RDP 9112: The Role of Superannuation in the Financial Sector and in Aggregate Saving: A Review of Recent Trends 1. Introduction

Assets held by superannuation funds grew during the 1980s at annual rates averaging about 20 per cent, making this the fastest-growing of the major components of household wealth. Several factors contributed to this rapid growth, the most important of which was probably the high rate of earnings on superannuation funds during the decade. The sector was also influenced by a number of regulatory changes, including two major sets of changes to the taxation arrangements (in 1983 and 1988) and the move to award-based superannuation following the 1986 National Wage Case. The net result of all these factors was that superannuation assets were rising not only at a much faster rate than incomes, but were also growing relative to the assets of the financial system as a whole, notwithstanding the rapid expansion of financial intermediaries' balance sheets during the decade. At the same time, it is widely recognised that the growth of superannuation did not lead to a rise in the private sector's saving rate.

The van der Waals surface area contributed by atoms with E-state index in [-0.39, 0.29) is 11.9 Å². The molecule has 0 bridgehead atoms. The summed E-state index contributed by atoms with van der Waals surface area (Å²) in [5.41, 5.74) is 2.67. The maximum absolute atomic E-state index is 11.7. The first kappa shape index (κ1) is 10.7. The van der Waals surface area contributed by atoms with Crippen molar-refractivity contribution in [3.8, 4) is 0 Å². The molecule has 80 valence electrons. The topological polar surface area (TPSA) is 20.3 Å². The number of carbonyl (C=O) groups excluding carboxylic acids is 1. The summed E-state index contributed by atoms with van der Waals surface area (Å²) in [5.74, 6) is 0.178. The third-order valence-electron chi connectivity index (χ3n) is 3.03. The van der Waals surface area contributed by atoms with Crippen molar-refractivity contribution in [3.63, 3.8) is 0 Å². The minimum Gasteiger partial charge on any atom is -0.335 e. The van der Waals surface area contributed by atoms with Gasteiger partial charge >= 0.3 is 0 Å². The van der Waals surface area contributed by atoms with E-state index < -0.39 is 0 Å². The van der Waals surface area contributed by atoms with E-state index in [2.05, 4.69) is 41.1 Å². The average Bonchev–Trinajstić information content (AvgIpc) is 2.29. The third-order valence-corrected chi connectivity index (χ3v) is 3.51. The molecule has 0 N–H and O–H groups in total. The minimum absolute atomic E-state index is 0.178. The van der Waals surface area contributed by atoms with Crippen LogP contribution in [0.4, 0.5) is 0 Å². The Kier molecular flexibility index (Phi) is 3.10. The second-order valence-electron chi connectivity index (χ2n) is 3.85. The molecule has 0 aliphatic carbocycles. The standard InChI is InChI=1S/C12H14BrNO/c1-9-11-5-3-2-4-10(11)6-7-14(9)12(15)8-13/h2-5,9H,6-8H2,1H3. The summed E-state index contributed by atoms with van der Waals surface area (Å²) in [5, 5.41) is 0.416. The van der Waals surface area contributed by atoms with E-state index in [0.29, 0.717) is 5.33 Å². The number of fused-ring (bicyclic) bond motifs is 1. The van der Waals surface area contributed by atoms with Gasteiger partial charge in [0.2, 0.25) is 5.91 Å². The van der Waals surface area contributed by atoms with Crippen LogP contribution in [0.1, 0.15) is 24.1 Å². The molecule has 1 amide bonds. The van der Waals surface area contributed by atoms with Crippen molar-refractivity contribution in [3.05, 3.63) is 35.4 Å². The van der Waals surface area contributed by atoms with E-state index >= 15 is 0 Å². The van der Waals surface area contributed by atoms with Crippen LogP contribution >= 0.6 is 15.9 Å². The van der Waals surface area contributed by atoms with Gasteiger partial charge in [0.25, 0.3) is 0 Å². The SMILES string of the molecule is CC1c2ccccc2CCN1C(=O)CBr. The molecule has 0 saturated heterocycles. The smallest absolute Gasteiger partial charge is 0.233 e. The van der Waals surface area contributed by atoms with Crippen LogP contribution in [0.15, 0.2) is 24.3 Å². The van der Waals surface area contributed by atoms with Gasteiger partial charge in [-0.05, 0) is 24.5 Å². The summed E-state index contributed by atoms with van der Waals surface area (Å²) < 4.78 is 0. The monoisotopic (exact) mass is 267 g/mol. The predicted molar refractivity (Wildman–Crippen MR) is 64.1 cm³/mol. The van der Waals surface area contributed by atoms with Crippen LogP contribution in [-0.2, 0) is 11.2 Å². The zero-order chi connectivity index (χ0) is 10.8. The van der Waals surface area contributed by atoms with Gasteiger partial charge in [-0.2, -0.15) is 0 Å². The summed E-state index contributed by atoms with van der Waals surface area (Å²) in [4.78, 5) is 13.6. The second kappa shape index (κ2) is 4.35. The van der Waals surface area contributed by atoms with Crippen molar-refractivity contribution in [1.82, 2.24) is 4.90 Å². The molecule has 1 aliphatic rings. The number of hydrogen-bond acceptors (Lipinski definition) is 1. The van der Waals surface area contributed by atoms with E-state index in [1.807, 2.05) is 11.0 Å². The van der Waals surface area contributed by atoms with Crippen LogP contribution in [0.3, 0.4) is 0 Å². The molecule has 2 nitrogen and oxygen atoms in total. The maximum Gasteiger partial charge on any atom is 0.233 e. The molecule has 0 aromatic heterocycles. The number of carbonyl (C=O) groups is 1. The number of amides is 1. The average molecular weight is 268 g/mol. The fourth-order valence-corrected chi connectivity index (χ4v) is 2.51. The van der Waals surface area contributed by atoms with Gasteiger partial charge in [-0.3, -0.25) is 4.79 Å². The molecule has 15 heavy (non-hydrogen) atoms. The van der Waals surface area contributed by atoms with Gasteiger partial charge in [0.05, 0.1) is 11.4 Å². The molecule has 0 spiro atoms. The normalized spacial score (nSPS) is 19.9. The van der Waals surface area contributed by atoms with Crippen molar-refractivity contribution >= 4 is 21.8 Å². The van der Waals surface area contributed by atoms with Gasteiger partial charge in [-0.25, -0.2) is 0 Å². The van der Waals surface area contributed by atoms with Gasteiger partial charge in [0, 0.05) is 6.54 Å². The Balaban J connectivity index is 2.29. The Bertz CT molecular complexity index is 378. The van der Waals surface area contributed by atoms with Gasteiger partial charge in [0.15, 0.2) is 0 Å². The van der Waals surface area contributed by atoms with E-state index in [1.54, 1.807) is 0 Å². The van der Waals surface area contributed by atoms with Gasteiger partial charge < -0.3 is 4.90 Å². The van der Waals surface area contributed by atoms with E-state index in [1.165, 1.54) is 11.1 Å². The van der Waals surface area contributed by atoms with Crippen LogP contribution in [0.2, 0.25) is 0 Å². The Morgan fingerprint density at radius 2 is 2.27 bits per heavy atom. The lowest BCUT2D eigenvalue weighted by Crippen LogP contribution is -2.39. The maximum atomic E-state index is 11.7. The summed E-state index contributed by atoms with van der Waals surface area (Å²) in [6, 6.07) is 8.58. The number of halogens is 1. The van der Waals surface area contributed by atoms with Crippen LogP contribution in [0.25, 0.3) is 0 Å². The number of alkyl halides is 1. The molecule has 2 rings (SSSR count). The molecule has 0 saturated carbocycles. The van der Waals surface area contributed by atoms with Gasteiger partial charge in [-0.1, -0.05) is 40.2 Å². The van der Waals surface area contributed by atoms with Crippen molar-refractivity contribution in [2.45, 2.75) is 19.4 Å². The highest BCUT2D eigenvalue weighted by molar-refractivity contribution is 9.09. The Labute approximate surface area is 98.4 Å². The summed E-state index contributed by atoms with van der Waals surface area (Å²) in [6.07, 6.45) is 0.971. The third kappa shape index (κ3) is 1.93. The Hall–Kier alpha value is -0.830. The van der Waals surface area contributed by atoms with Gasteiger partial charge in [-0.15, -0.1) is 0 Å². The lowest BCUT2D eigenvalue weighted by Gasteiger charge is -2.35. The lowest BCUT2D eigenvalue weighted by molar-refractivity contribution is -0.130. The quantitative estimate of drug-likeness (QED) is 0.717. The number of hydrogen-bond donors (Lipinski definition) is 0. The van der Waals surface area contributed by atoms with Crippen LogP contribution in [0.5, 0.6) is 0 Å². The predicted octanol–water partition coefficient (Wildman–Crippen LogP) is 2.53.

These developments have prompted a lot of discussion about two sets of issues: the likely long-term effect of superannuation on private saving, and the effect which the growth in relative importance of superannuation might have on other parts of the financial system. This paper does not try to address these questions directly, but attempts the more basic task of setting out a detailed factual background to the issues. It does so by reviewing, first, the growth of the superannuation sector and its causes; secondly, the role of superannuation in the financial sector as a whole; and thirdly, the relationship between superannuation and aggregate saving.